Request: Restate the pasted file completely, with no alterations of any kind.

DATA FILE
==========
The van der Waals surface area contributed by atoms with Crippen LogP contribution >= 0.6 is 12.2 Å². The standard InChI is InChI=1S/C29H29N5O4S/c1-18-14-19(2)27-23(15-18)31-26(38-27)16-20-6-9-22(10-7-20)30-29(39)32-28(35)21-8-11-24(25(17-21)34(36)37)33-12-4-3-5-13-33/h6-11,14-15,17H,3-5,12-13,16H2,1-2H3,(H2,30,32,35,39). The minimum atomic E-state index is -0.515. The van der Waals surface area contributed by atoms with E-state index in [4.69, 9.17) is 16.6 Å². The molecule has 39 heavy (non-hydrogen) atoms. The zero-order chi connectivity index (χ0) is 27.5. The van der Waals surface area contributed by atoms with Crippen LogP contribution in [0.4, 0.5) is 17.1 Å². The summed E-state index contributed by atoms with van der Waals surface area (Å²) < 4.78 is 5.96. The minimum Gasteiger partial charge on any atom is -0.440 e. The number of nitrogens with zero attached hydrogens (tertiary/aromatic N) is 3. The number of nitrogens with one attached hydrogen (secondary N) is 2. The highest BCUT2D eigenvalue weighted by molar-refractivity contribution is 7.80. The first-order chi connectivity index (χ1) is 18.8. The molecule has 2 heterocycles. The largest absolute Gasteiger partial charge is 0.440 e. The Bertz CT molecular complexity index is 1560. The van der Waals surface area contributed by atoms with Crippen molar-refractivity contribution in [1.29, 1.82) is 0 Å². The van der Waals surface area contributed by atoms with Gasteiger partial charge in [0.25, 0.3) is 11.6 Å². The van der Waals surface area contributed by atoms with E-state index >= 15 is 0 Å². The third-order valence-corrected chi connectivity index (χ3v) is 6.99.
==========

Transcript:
The van der Waals surface area contributed by atoms with Crippen LogP contribution >= 0.6 is 12.2 Å². The standard InChI is InChI=1S/C29H29N5O4S/c1-18-14-19(2)27-23(15-18)31-26(38-27)16-20-6-9-22(10-7-20)30-29(39)32-28(35)21-8-11-24(25(17-21)34(36)37)33-12-4-3-5-13-33/h6-11,14-15,17H,3-5,12-13,16H2,1-2H3,(H2,30,32,35,39). The minimum atomic E-state index is -0.515. The van der Waals surface area contributed by atoms with E-state index in [4.69, 9.17) is 16.6 Å². The molecule has 39 heavy (non-hydrogen) atoms. The zero-order chi connectivity index (χ0) is 27.5. The van der Waals surface area contributed by atoms with Crippen LogP contribution in [0.4, 0.5) is 17.1 Å². The summed E-state index contributed by atoms with van der Waals surface area (Å²) < 4.78 is 5.96. The minimum Gasteiger partial charge on any atom is -0.440 e. The number of nitrogens with zero attached hydrogens (tertiary/aromatic N) is 3. The number of nitrogens with one attached hydrogen (secondary N) is 2. The highest BCUT2D eigenvalue weighted by molar-refractivity contribution is 7.80. The first-order chi connectivity index (χ1) is 18.8. The molecule has 2 heterocycles. The largest absolute Gasteiger partial charge is 0.440 e. The Bertz CT molecular complexity index is 1560. The van der Waals surface area contributed by atoms with Crippen molar-refractivity contribution in [1.29, 1.82) is 0 Å². The van der Waals surface area contributed by atoms with Gasteiger partial charge in [0.25, 0.3) is 11.6 Å². The van der Waals surface area contributed by atoms with E-state index >= 15 is 0 Å². The third-order valence-corrected chi connectivity index (χ3v) is 6.99.